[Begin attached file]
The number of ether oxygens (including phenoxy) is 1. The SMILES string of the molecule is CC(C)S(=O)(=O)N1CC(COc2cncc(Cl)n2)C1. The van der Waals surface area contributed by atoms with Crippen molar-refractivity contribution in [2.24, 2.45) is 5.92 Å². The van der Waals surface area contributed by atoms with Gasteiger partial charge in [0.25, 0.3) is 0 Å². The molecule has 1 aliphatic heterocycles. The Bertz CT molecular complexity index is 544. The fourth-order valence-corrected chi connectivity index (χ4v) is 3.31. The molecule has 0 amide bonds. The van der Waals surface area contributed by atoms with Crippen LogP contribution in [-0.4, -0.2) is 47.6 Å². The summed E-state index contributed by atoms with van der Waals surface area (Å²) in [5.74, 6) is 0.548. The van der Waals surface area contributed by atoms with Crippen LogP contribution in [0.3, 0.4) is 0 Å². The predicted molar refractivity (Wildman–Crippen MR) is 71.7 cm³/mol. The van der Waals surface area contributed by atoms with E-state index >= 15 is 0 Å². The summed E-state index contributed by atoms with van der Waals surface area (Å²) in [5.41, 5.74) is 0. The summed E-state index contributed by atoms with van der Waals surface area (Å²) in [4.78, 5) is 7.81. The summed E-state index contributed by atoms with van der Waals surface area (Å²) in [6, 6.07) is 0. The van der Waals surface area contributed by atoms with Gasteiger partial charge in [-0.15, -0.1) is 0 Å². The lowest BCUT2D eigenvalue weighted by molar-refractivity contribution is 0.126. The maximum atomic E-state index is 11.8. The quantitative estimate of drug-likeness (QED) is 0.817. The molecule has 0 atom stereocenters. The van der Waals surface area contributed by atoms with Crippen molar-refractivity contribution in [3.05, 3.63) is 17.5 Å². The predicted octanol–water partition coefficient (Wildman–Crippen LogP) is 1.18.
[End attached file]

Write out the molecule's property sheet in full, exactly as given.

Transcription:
The number of ether oxygens (including phenoxy) is 1. The SMILES string of the molecule is CC(C)S(=O)(=O)N1CC(COc2cncc(Cl)n2)C1. The van der Waals surface area contributed by atoms with Crippen molar-refractivity contribution in [2.24, 2.45) is 5.92 Å². The van der Waals surface area contributed by atoms with Gasteiger partial charge in [0.25, 0.3) is 0 Å². The molecule has 1 aliphatic heterocycles. The Bertz CT molecular complexity index is 544. The fourth-order valence-corrected chi connectivity index (χ4v) is 3.31. The molecule has 0 amide bonds. The van der Waals surface area contributed by atoms with Crippen LogP contribution in [-0.4, -0.2) is 47.6 Å². The summed E-state index contributed by atoms with van der Waals surface area (Å²) in [5.74, 6) is 0.548. The van der Waals surface area contributed by atoms with Crippen LogP contribution in [0.3, 0.4) is 0 Å². The predicted molar refractivity (Wildman–Crippen MR) is 71.7 cm³/mol. The van der Waals surface area contributed by atoms with E-state index >= 15 is 0 Å². The summed E-state index contributed by atoms with van der Waals surface area (Å²) in [5.41, 5.74) is 0. The summed E-state index contributed by atoms with van der Waals surface area (Å²) in [4.78, 5) is 7.81. The summed E-state index contributed by atoms with van der Waals surface area (Å²) in [6, 6.07) is 0. The van der Waals surface area contributed by atoms with Gasteiger partial charge in [-0.15, -0.1) is 0 Å². The lowest BCUT2D eigenvalue weighted by molar-refractivity contribution is 0.126. The maximum atomic E-state index is 11.8. The quantitative estimate of drug-likeness (QED) is 0.817. The molecule has 0 atom stereocenters. The van der Waals surface area contributed by atoms with Crippen molar-refractivity contribution in [3.05, 3.63) is 17.5 Å². The predicted octanol–water partition coefficient (Wildman–Crippen LogP) is 1.18.